It starts out looking like "Dead Simple" but takes a left turn very quickly. The map is considerably more forgiving than the original, with a lot of other monsters to fight. The trademark mancubuses and arachnotrons don't offer much pressure as you can take your time and use the various doorways to protect yourself from the worst of it. Still a lot of fun trying to figure out just when the hammer drops.

by John "Gestalt666" Bye
John Bye's second level is a bit longer than its counterpart but it's just as cramped and full of hitscanner monsters, if not moreso. Several stages have reams of shotgun guys with little health to show for it, with other areas showing copious medikits. The flipside is the red key room, a crate storage area that's flush with demons and has several arch-viles thumping around. About the best you can do is stand on the stairs and clear a path for them to get to you before you get waist-deep in pink flesh. It's probably my standout encounter given the vast difference in what it takes to tackle it. The big thing that might throw players is Bye's use of computers as switches. Virtually every console does something; give it a push!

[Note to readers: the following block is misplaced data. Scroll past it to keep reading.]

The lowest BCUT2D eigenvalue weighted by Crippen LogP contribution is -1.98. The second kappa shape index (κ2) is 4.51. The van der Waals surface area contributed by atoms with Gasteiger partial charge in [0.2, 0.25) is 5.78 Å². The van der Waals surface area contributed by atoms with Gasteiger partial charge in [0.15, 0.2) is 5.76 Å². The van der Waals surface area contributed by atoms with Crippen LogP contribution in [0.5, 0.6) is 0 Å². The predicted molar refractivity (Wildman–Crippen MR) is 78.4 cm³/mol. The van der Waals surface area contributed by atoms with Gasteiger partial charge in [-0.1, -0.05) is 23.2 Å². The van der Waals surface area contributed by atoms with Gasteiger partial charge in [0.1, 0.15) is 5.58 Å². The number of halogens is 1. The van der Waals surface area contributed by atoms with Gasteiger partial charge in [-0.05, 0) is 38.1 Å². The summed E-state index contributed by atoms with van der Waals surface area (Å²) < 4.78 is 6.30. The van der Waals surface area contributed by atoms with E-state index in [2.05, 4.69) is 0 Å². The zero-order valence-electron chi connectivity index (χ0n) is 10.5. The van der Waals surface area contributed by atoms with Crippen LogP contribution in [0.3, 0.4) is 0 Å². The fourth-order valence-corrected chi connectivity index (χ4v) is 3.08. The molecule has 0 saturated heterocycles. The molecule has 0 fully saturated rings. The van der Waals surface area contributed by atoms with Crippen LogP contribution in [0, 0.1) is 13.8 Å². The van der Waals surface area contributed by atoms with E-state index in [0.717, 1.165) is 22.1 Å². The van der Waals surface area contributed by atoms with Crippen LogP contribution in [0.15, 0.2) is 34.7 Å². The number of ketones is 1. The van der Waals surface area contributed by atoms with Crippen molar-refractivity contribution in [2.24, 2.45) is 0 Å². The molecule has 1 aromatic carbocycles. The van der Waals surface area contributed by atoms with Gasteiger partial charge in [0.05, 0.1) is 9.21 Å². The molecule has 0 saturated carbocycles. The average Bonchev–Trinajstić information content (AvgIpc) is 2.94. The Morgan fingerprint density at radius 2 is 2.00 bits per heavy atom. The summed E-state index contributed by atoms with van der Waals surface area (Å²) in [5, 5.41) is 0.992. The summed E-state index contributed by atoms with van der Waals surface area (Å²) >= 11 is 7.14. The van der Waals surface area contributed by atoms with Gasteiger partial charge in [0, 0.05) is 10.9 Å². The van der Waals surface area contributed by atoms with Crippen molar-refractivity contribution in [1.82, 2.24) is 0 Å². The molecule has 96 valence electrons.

Military ComplexMAP09
by Jan Van Der Veken
Veken throws out a tough as nails E1-style map that barely gives you room to breathe in its myriad traps. It's got a very Doom in Doom II feel as most of the action is handled with the shotgun with rocket launcher fun reserved for a wave of barons, one of the most dangerous fights as you're bound to lose track of them while they're approaching you from different sides. As for the rest, you've got plenty of up close and personal demon fights and perhaps the nastiest surprise, the blue key trap. Four cacodemons have rarely given so much trouble. Rough, but fun. I like the dark computer room which houses the yellow key.